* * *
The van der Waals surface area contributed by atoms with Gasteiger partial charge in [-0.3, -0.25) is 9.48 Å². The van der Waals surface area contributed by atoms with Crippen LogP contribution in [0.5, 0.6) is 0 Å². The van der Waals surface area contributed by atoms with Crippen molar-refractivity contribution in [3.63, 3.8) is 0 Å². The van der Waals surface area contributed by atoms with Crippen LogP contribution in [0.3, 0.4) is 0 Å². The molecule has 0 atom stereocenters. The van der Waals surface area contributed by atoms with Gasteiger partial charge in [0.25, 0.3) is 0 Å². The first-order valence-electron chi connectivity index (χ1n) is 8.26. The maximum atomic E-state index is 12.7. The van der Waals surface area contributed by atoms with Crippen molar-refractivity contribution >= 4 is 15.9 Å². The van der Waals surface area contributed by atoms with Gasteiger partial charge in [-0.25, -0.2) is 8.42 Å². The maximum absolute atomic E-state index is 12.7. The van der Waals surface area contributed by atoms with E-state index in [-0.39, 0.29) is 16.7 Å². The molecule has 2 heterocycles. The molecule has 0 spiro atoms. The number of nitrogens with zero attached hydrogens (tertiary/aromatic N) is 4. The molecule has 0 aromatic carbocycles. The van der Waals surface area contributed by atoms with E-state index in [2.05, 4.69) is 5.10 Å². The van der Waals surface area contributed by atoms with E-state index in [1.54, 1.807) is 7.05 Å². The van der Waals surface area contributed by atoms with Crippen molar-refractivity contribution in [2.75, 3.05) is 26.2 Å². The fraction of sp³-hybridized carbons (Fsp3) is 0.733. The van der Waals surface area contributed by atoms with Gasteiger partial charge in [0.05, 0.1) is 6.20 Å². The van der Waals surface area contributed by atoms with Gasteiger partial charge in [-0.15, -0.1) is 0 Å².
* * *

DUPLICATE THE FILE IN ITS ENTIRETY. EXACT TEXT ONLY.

The van der Waals surface area contributed by atoms with Gasteiger partial charge in [-0.3, -0.25) is 9.48 Å². The van der Waals surface area contributed by atoms with Crippen LogP contribution in [0.5, 0.6) is 0 Å². The van der Waals surface area contributed by atoms with Crippen molar-refractivity contribution in [3.63, 3.8) is 0 Å². The van der Waals surface area contributed by atoms with Crippen LogP contribution in [0.3, 0.4) is 0 Å². The molecule has 0 atom stereocenters. The van der Waals surface area contributed by atoms with Gasteiger partial charge in [0.25, 0.3) is 0 Å². The first-order valence-electron chi connectivity index (χ1n) is 8.26. The maximum atomic E-state index is 12.7. The van der Waals surface area contributed by atoms with Crippen molar-refractivity contribution >= 4 is 15.9 Å². The van der Waals surface area contributed by atoms with Gasteiger partial charge in [-0.25, -0.2) is 8.42 Å². The maximum absolute atomic E-state index is 12.7. The van der Waals surface area contributed by atoms with E-state index in [-0.39, 0.29) is 16.7 Å². The molecule has 2 heterocycles. The molecule has 0 spiro atoms. The number of nitrogens with zero attached hydrogens (tertiary/aromatic N) is 4. The molecule has 0 aromatic carbocycles. The van der Waals surface area contributed by atoms with E-state index in [2.05, 4.69) is 5.10 Å². The van der Waals surface area contributed by atoms with E-state index in [1.54, 1.807) is 7.05 Å². The van der Waals surface area contributed by atoms with Crippen molar-refractivity contribution in [2.75, 3.05) is 26.2 Å². The fraction of sp³-hybridized carbons (Fsp3) is 0.733. The van der Waals surface area contributed by atoms with Gasteiger partial charge in [0.05, 0.1) is 6.20 Å². The van der Waals surface area contributed by atoms with Gasteiger partial charge in [-0.15, -0.1) is 0 Å².